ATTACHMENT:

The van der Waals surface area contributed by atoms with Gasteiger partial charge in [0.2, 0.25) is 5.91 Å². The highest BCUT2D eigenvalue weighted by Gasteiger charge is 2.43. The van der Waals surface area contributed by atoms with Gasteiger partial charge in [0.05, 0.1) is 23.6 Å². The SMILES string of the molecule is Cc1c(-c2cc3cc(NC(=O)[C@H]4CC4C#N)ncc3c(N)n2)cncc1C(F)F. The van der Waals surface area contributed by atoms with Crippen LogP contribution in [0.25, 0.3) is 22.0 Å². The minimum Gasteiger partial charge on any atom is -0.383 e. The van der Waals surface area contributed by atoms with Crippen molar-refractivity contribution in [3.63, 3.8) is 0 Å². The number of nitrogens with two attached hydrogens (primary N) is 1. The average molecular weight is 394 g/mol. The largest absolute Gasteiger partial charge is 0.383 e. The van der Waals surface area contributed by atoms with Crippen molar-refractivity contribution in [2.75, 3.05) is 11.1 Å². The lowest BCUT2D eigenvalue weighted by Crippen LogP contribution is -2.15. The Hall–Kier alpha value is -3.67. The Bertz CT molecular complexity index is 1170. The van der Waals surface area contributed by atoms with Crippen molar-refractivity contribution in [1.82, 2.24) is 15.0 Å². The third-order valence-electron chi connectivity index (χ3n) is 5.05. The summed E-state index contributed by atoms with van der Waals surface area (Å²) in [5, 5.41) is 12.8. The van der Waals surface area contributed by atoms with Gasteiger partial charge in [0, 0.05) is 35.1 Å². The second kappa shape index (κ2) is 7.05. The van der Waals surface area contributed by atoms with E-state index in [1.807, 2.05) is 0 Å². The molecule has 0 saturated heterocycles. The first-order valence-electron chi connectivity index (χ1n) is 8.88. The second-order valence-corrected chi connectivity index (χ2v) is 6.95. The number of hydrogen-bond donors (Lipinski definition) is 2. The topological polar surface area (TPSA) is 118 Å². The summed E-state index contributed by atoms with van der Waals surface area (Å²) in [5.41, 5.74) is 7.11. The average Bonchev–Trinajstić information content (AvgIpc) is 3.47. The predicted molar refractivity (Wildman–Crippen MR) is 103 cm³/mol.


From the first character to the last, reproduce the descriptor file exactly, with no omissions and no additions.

The van der Waals surface area contributed by atoms with Gasteiger partial charge in [0.2, 0.25) is 5.91 Å². The highest BCUT2D eigenvalue weighted by Gasteiger charge is 2.43. The van der Waals surface area contributed by atoms with Gasteiger partial charge in [0.05, 0.1) is 23.6 Å². The SMILES string of the molecule is Cc1c(-c2cc3cc(NC(=O)[C@H]4CC4C#N)ncc3c(N)n2)cncc1C(F)F. The van der Waals surface area contributed by atoms with Crippen LogP contribution in [0.25, 0.3) is 22.0 Å². The minimum Gasteiger partial charge on any atom is -0.383 e. The van der Waals surface area contributed by atoms with Crippen molar-refractivity contribution in [3.63, 3.8) is 0 Å². The number of nitrogens with two attached hydrogens (primary N) is 1. The average molecular weight is 394 g/mol. The largest absolute Gasteiger partial charge is 0.383 e. The van der Waals surface area contributed by atoms with Crippen molar-refractivity contribution in [2.75, 3.05) is 11.1 Å². The lowest BCUT2D eigenvalue weighted by Crippen LogP contribution is -2.15. The Hall–Kier alpha value is -3.67. The Bertz CT molecular complexity index is 1170. The van der Waals surface area contributed by atoms with Crippen molar-refractivity contribution in [1.82, 2.24) is 15.0 Å². The third-order valence-electron chi connectivity index (χ3n) is 5.05. The summed E-state index contributed by atoms with van der Waals surface area (Å²) in [5, 5.41) is 12.8. The van der Waals surface area contributed by atoms with Gasteiger partial charge in [0, 0.05) is 35.1 Å². The second kappa shape index (κ2) is 7.05. The van der Waals surface area contributed by atoms with E-state index in [1.807, 2.05) is 0 Å². The molecule has 0 saturated heterocycles. The first-order valence-electron chi connectivity index (χ1n) is 8.88. The second-order valence-corrected chi connectivity index (χ2v) is 6.95. The number of hydrogen-bond donors (Lipinski definition) is 2. The topological polar surface area (TPSA) is 118 Å². The summed E-state index contributed by atoms with van der Waals surface area (Å²) in [5.41, 5.74) is 7.11. The average Bonchev–Trinajstić information content (AvgIpc) is 3.47. The predicted molar refractivity (Wildman–Crippen MR) is 103 cm³/mol.